Moderna COVID vaccine may be less effective against omicron, chief says. What to know

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There’s a chance the Moderna COVID-19 vaccine may lose some of its effectiveness when put up against the omicron coronavirus variant that has a weary world on high alert, according to the company‘s chief executive officer.

Moderna CEO Stéphane Bancel told the Financial Times that the company’s vaccine may eventually need a makeover, citing the large number of mutations on omicron’s spike protein — which the coronavirus uses to enter human cells — and early evidence indicating rapid spread of the variant in South Africa, where it was first detected.

“There is no world, I think, where [the effectiveness] is the same level . . . we had with [the] Delta [variant],” Bancel told the outlet. “I think it’s going to be a material drop. I just don’t know how much because we need to wait for the data. But all the scientists I’ve talked to . . . are like, ‘This is not going to be good.’”

Bancel said experts were not expecting a variant with so many mutations for at least another two years. Among 50 mutations, 30 are on the spike protein, which the Moderna vaccine targets.

The omicron variant has not been detected in the U.S. as of Nov. 30, officials say.

However, much remains unknown about whether the variant can cause more severe disease, evade vaccines or thwart immunity from past infection. Early evidence suggests there’s an increased risk of reinfection, despite vaccination or prior history of COVID-19, and that this version spreads more rapidly than others.

Moderna working on ‘omicron-specific’ booster shot

In the event omicron evades COVID-19 shots to a clinically significant degree, Moderna officials said they are ready.

The company announced on Nov. 26 that it’s developing an “omicron-specific” booster shot and testing whether its current vaccine is effective against the variant. Moderna said “data is expected in the coming weeks.”

“From the beginning, we have said that as we seek to defeat the pandemic, it is imperative that we are proactive as the virus evolves,” Bancel said in a news release. “The mutations in the omicron variant are concerning and for several days, we have been moving as fast as possible to execute our strategy to address this variant.”

Other experts are looking at the future with a brighter point of view.

Ugur Sahin, CEO of BioNTech, which partnered with Pfizer for its COVID-19 vaccine, cautioned against fears the omicron variant may render its vaccine ineffective.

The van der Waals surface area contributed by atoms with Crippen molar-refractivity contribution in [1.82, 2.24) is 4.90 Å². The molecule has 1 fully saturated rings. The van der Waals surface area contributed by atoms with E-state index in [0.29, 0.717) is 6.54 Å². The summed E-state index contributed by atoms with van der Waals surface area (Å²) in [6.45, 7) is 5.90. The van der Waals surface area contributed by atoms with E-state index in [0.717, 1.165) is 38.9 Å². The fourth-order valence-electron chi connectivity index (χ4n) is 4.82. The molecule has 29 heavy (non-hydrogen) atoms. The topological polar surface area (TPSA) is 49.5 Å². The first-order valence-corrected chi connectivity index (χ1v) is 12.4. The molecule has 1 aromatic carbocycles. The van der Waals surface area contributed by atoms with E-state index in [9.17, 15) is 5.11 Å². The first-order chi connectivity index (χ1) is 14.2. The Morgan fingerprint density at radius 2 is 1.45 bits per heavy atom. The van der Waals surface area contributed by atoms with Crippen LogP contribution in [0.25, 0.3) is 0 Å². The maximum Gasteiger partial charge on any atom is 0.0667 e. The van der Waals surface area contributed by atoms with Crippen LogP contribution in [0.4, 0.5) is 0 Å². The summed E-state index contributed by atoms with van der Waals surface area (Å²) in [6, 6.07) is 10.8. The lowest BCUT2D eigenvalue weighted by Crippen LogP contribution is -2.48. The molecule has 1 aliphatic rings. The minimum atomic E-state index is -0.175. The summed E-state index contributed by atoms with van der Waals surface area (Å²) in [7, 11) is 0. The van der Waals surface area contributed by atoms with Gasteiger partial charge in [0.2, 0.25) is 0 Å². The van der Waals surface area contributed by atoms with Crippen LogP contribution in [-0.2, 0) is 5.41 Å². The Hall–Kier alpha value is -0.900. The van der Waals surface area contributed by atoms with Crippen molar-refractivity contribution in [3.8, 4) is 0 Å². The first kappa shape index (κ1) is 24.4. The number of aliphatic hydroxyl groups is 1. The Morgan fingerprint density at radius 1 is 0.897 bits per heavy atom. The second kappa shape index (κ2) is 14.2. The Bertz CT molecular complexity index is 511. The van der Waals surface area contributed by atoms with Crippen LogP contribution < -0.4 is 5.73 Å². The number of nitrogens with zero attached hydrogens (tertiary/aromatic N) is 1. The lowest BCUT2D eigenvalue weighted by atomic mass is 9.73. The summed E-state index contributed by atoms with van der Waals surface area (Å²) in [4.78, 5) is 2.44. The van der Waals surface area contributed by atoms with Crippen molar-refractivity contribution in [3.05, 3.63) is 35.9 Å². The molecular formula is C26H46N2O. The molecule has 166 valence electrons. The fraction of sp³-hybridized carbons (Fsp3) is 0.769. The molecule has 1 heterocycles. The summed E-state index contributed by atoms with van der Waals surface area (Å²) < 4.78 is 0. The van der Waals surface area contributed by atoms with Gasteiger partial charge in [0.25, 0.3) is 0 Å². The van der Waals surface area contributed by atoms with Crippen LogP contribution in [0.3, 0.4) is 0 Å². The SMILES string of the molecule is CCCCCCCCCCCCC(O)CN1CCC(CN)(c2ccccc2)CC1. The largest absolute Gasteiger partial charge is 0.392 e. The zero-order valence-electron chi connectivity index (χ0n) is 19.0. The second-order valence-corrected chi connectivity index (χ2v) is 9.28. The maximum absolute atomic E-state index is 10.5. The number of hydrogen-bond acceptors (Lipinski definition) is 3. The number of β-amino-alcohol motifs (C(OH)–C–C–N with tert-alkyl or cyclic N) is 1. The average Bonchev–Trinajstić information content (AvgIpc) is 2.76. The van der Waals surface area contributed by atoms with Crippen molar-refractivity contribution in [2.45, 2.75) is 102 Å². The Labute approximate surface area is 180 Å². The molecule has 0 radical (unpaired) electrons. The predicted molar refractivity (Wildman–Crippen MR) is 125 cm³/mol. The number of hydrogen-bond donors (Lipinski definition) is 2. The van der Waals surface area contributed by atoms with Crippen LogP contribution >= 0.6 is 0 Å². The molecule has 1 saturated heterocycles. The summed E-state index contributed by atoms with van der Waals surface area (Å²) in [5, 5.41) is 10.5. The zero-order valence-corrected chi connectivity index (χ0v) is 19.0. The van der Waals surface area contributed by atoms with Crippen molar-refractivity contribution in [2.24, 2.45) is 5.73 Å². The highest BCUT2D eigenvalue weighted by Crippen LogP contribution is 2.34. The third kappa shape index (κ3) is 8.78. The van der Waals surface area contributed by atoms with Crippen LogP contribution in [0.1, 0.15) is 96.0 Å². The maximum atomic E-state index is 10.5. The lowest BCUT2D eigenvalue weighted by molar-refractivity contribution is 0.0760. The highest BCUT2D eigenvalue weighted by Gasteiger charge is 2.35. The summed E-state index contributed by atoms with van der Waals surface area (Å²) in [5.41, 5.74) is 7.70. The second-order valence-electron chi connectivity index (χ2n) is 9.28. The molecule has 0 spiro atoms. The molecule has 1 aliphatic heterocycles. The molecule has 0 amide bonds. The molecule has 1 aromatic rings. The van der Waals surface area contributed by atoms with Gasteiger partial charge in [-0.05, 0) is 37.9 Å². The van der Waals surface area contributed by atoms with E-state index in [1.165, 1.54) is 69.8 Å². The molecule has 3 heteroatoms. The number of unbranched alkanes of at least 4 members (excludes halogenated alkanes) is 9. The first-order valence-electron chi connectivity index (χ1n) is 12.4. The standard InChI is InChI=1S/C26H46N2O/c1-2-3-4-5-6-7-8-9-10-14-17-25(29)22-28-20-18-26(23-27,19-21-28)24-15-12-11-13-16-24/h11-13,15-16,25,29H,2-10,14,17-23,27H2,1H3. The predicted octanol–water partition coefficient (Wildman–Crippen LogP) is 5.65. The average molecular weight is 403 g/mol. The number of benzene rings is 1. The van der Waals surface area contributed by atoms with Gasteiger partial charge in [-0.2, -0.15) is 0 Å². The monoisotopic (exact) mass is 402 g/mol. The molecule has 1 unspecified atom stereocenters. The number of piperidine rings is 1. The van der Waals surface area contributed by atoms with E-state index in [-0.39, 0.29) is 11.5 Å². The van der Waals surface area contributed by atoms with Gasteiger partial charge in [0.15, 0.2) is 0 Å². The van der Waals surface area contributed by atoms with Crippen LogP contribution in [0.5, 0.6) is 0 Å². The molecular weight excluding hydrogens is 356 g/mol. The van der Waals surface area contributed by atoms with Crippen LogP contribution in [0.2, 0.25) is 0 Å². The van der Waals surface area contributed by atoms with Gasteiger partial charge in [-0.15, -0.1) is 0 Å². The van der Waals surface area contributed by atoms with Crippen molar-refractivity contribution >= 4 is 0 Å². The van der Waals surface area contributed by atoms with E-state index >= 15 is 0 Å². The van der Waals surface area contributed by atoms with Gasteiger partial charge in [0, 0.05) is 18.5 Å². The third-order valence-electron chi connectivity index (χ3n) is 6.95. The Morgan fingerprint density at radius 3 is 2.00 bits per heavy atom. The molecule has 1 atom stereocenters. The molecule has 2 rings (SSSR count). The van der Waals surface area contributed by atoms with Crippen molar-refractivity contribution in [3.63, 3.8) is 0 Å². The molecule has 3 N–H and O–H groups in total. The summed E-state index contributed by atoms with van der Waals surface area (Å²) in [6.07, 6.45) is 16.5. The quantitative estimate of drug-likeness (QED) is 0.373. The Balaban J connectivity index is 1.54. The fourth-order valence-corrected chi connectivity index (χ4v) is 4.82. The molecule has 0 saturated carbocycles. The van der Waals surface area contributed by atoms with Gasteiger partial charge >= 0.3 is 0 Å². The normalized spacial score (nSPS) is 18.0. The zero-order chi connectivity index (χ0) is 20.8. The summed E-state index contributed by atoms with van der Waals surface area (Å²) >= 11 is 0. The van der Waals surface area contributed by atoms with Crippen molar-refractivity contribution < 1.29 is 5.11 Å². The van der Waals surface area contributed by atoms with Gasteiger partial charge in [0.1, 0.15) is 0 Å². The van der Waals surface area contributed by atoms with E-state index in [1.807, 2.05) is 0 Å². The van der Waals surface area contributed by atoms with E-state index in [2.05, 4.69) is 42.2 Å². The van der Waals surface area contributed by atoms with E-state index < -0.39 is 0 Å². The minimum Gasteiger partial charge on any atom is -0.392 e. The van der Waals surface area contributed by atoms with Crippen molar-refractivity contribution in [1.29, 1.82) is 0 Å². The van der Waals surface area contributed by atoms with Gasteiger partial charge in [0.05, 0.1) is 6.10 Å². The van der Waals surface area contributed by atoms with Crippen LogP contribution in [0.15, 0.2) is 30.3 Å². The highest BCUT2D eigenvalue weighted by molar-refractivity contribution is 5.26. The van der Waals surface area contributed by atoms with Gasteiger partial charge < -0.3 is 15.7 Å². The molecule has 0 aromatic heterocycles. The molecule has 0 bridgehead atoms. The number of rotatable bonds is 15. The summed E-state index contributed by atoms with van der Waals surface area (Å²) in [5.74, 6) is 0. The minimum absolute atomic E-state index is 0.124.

“Don’t freak out,” Sahin said, according to Bloomberg Law. “The plan remains the same: Speed up the administration of a third booster shot.”

During a Nov. 30 White House COVID-19 briefing, Dr. Anthony Fauci, White House chief medical adviser, said omicron’s mutations suggest it may overpower vaccines’ defenses to a certain degree. But Fauci said the shots will likely still produce antibody levels strong enough to protect you against severe disease and death.

National Institutes of Health Director Francis Collins agrees.

There’s “reason to be pretty optimistic” that our COVID-19 vaccines will still protect you against the omicron variant, Collins told MSNBC on Monday, Nov. 29. “All of the other variants that have emerged during this COVID-19 pandemic have shown response to the vaccine, including delta.”

Omicron coronavirus variant is mysterious — but there’s some good news. What to know

Studies show Moderna vaccine offers strong protection over time

A new study, which did not examine the omicron variant’s potential impact on vaccine protection, found the Moderna vaccine maintained its high protection up to five months after second doses. Effectiveness stood at 87% against COVID-19 infection, 96% against hospitalization and 98% against death among more than 352,000 people.

Results from a laboratory study released in June showed the Moderna vaccine appears effective against the delta variant — which makes up 99% of all sequenced coronavirus cases in the U.S. as of Nov. 30 — as well as other variants tested, with just a “modest reduction” in antibody levels compared to the original strain.

But antibodies aren’t the only defenses your immune system has to fight the coronavirus, experts say. There are other components such as memory B cells and T cells that have major virus killing roles, too, though these are less understood in the context of COVID-19.

A study published in September revealed evidence suggesting the Moderna shot may offer more protection against COVID-19 than other available vaccines. Among 167 people, those who received the Moderna COVID-19 vaccine had “slightly higher” antibody levels than those who received the Pfizer shot.

While both vaccines insert molecules called mRNA that teach our bodies how to produce coronavirus antibodies, the Moderna shot uses more than three times the amount of mRNA than the Pfizer vaccine. This, the University of Virginia School of Medicine researchers said, could explain their findings.

It’s still unclear if more antibodies equals more or better protection against the disease.

But what matters most is that all COVID-19 vaccines, including the Johnson & Johnson shot, protect people from severe disease and death, experts say. Although breakthrough infections after vaccination are possible, they are not as common as infections among the unvaccinated.

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